YOU ARE HERE: LAT HomeCollections


The silencers

March 25, 2007|Hugo Martin

Mark Twain once said that the less a man knows, the bigger the noise he makes and the higher the salary he commands. Although today's technology still can't eliminate the ear garbage emitted by such a highly paid blockhead, we have made great strides in reducing the ambient noise travelers endure on planes, trains and automobiles. Noise-canceling headphones don't muffle sound like a set of earplugs. They use internal microphones, circuitry and speakers that create an alternate sound to counteract incoming noise, thus canceling 50% to 70% of ambient sound. Sorry, this technology doesn't work on screaming infants or snoring seatmates.



First look: The Sony MDR-NC6 is one of the least expensive noise-canceling headphones on the market. With a plastic frame, an external compartment for a AAA battery and speakers that lie right on the ears, these are the Yugos of noise-canceling headphones.

Likes and yikes: The frames do not fold to a convenient travel size, and the ear padding offers almost no passive noise reduction. Even worse, the active noise reduction system -- the internal electronics -- creates a hiss that is almost as annoying as the outside noise.

The 411: $52, available at electronics stores.



First look: Philips has a legacy of reproducing great sound and with these headphones -- model HN110 -- has begun to build a reputation for eliminating bad sound. Meet the Honda of noise-canceling headphones: efficient, reliable and worth the price.

Likes and yikes: The headphones are collapsible and fit into a stylish leatherette pouch. The metal frame is sturdy, and the comfortable ear cups surround the ear, muffling more sound. If you have big ears, the small ear cups may be a tight fit.

The 411: $65, available at electronics stores.



First look: From the company that pioneered noise-canceling technology comes the Bose QuietComfort2 headphones, featuring soft frame padding and an ergonomic design for ultimate comfort. The noise-canceling technology, coupled with the soft ear cups, gives outside noise a one-two punch. If money is no object, these are the headphones for you.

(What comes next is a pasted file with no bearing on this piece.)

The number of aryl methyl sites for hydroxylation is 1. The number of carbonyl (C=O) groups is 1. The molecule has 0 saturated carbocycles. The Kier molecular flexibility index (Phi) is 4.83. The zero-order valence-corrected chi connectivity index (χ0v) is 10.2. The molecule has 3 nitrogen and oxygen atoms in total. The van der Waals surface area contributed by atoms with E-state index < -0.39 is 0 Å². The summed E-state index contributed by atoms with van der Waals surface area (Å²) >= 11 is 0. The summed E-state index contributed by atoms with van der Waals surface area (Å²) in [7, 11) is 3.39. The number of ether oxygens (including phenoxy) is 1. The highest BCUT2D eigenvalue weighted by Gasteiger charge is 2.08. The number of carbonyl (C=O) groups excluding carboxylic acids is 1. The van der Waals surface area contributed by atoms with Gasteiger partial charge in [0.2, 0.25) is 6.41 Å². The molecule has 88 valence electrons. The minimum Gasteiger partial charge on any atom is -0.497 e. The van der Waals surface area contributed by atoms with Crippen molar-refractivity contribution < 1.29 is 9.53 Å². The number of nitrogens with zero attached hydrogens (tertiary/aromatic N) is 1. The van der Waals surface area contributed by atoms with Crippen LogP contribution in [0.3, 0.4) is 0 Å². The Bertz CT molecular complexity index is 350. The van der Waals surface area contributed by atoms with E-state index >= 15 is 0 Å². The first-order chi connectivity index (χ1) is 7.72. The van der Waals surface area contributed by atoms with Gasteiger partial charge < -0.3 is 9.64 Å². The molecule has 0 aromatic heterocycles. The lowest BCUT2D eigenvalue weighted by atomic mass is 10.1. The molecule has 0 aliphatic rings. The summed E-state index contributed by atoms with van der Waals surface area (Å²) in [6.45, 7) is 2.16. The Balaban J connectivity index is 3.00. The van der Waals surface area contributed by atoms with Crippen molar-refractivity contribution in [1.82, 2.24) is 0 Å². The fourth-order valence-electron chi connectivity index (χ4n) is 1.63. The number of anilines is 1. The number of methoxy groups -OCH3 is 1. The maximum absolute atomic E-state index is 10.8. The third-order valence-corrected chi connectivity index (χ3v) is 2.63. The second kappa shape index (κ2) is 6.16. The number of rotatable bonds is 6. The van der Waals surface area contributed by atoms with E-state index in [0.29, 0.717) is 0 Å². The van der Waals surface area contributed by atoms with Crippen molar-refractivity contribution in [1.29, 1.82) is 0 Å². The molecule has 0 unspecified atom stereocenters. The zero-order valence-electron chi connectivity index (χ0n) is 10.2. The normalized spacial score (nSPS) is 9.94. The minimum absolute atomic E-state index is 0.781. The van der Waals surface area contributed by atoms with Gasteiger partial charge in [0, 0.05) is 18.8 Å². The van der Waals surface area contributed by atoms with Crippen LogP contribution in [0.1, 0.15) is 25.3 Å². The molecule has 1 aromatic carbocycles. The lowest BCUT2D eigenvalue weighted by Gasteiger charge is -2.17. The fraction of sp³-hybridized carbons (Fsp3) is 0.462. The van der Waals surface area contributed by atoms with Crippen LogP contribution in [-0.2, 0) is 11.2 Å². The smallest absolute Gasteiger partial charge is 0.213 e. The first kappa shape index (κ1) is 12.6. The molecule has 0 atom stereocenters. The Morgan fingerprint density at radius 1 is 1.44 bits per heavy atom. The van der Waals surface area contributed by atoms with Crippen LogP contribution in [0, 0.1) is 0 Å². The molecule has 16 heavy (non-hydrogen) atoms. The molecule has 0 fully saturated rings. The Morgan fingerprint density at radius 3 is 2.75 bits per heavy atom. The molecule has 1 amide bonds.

Likes and yikes: The ear cups and the frame are so softly padded, you'll forget you're wearing headphones. Drawbacks: The QuietComfort2 won't let you hear music from an outside source unless the headphones are switched on. Then there is the eye-bulging price.

The 411: $299; (800) 999-2673, or at Bose stores, such as the Showcase Store at the Glendale Galleria.



First look: The QuietComfort3 is the latest generation of Bose noise-canceling headphones. Compared with QuietComfort2, these are small, they're lighter and the speakers sit on the ears without padded ear cups.

Likes and yikes: The noise-canceling ability is not lost, despite the smaller size and the loss of ear padding. The drawbacks: this version costs $50 more and operates on a pullout battery that plugs into the wall to recharge. If you're like most travelers, you will forget that battery in a hotel room. Sans battery, these become expensive earmuffs.

The 411: $349; (800) 999-2673,

- Hugo Martin

Los Angeles Times Articles